Tax Avoidance

Treasury written question – answered on 25th February 2021.

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Photo of The Bishop of St Albans The Bishop of St Albans Bishop

To ask Her Majesty's Government what assessment they have made of the effectiveness in deterring tax avoidance of the policies of (1) France, (2) Denmark, (3) Belgium and (4) Poland, which exclude companies (a) registered in, or (b) linked to, offshore tax havens from accessing taxpayer funded relief programmes.

Photo of Lord Agnew of Oulton Lord Agnew of Oulton Minister of State (HM Treasury), Minister of State (Cabinet Office)

The Government does not have access to information about how these other countries’ policies have been applied or the impact they have had on businesses’ behaviour, and cannot therefore comment on the policies’ effectiveness.

The Government has introduced a substantial support package, designed to be targeted at the businesses and individuals who most need support, while ensuring measures are simple, certain and introduced in a timely manner to protect livelihoods.

The Government expects everyone to act responsibly by only claiming and using support as intended and is keeping measures under regular review.

The Government continues to be at the forefront of global action to tackle tax avoidance, with a series of robust measures in place to tackle profit shifting arrangements.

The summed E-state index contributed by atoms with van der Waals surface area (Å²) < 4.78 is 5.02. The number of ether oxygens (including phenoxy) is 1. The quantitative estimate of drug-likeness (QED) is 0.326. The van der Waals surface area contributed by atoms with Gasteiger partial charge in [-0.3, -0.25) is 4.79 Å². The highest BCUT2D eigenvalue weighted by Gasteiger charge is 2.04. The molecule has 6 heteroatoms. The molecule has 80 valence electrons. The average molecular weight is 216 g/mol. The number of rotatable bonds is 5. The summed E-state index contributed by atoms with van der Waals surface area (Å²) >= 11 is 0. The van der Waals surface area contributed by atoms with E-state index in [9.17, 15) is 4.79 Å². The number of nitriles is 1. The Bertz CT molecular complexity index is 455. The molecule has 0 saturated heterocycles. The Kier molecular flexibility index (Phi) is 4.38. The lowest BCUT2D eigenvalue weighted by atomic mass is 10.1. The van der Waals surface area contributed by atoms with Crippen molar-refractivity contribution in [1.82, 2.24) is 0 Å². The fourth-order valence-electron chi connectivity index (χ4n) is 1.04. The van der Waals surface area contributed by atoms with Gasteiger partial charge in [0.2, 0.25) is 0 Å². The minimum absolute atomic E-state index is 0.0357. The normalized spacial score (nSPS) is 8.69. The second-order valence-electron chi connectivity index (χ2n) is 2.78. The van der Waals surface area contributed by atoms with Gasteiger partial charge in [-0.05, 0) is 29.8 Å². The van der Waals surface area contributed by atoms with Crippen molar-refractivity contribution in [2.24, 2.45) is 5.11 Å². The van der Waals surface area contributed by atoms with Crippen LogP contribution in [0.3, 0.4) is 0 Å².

Since 2010, the Government has introduced over 100 new ways to tackle tax avoidance, protecting over £200 billion that would have otherwise gone unpaid. That has included adopting many of the Organisation for Economic Co-operation and Development’s Base Erosion and Profit Shifting (BEPS) Project’s recommendations including the Corporate Interest Restriction rules, effective from April 2017, which raise approximately £1 billion a year and the Hybrid mismatch rules, effective from January 2017, which are expected to raise £900 million between 2016/17 and 2020/21.

The Government has also led on implementing international standards in tax transparency, including the Common Reporting Standard and Country-by-Country Reporting (‘CbCR’), which ensure tax authorities have the information they need to identify and challenge avoidance.

As part of the Finance Act 2016, large corporations and multinational enterprises are already required to publish a tax strategy document, which (amongst other things) outlines the company’s attitude towards tax planning and its approach towards its dealings with HMRC.

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